The tradition of South African swimming is strong, if not under-celebrated on the global spectrum. Never is it likely to challenge the sport’s superpowers, but the nation has done enough throughout its history to warrant a nod of respect. And, that nod comes with a caveat.
Before the International Olympic Committee lifted its ban on South Africa for the 1992 Games in Barcelona, Jonty Skinner, and before him, Karen Muir were among the nation’s elite athletes denied the opportunity to compete on the biggest stage in sports. But because of South Africa’s Apartheid practices, the country was persona non grata in Olympic competition from 1964 to 1988.
Since there is no way to rewrite history, who knows how past Olympiads would have unfolded had South Africa been granted inclusion. It isn’t a stretch, though, to state Muir would have contended for gold medals in the 100 and 200 backstroke events at the 1968 Games in Mexico City. After all, she was a world-record setter in both events.
In the case of Skinner, a sprint-freestyle legend, he was denied a potential crowning moment at the 1976 Olympics in Montreal. While American Jim Montgomery surged to the title with the first sub-50 clocking in history, an effort of 49.99, Skinner could only watch. While he went a half-second faster a few weeks after the Games, Skinner’s world record led to what-if questions.
More recently, the country celebrated the achievements of Penny Heyns, so dominant in the breaststroke events that her competition was primarily racing for silver. Meanwhile, 2012 Olympic champions Chad Le Cos (200 butterfly) and Cameron van der Burgh (100 breaststroke) have carried the tradition of South African swimming.
But there is little debate over the seminal moment in the nation’s aquatic history. It all went down on August 15, 2004 when Roland Schoeman jump-started his country to the Olympic crown in the 400 freestyle relay. While South Africa headed to Athens with a quality lineup, it was not considered the favorite. That distinction went to the United States.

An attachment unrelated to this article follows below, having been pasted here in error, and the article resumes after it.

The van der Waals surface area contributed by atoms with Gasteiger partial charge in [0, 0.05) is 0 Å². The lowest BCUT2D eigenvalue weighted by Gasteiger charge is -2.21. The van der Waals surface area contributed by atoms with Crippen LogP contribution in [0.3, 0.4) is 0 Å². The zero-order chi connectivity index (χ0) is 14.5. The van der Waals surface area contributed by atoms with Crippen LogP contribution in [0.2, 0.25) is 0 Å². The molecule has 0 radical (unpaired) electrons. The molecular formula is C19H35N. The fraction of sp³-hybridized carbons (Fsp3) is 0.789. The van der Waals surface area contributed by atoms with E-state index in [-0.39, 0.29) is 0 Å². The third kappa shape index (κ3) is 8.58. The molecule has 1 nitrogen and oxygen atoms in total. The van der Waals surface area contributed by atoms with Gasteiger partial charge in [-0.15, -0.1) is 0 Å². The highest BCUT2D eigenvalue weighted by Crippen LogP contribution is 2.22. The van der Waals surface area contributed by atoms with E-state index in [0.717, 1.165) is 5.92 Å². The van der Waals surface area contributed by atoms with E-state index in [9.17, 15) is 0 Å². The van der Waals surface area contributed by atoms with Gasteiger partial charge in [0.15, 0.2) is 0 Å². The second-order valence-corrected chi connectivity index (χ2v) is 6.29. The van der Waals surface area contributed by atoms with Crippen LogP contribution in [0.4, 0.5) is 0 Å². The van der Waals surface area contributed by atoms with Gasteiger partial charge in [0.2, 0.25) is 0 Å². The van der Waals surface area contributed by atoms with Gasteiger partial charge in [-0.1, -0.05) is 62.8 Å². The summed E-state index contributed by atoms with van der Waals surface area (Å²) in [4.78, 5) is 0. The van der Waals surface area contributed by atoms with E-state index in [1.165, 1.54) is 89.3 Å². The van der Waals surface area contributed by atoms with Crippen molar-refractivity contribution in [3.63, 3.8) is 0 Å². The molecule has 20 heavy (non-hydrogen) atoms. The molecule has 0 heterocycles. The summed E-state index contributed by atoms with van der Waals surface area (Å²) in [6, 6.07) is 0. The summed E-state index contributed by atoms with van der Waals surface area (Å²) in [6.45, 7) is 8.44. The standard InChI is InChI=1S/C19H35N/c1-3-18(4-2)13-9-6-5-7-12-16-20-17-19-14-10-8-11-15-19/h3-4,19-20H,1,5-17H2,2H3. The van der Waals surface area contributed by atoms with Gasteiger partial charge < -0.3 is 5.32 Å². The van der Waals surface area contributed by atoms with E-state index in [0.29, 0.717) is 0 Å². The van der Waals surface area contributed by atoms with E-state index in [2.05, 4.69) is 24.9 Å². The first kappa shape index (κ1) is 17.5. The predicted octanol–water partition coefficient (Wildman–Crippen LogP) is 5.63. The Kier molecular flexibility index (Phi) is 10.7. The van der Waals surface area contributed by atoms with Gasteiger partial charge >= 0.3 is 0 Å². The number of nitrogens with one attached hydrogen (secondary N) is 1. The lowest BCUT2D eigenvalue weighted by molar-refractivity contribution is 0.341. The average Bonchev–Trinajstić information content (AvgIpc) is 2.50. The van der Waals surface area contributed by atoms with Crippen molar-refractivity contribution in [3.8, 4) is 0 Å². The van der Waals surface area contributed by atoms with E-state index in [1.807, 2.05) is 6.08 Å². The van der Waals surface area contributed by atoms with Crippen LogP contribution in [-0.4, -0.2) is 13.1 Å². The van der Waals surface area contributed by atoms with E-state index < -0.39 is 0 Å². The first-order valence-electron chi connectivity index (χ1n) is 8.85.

Yet, when the scoreboard stopped, there was South Africa on top, bound for the highest step on the podium. With Schoeman powering his team to a sizable advantage on the opening leg, Lyndon Ferns, Darian Townsend and Ryk Neethling tied the bow on a world-record performance of 3:13.17, good for a one-plus second triumph over the Netherlands.
The effort remains esteemed in South African sporting lore, but what has it meant for growth? Honestly, very little. If some younger South African athletes a decade ago were inspired by the showing, that is a positive. Otherwise, Swimming South Africa, the country’s governing body of the sport, has taken a step back in the 10 years which have elapsed.
Quite simply, SSA has been an embarrassment, an organisation perceived to be politically motivated and a body that appears to have placed the personal feelings of its lead officials over what should be paramount: supporting South African athletes – and giving them the best opportunity to succeed. In the last decade alone, there have been several instances of poor treatment of athletes. But the last few weeks are actually enough to get the picture.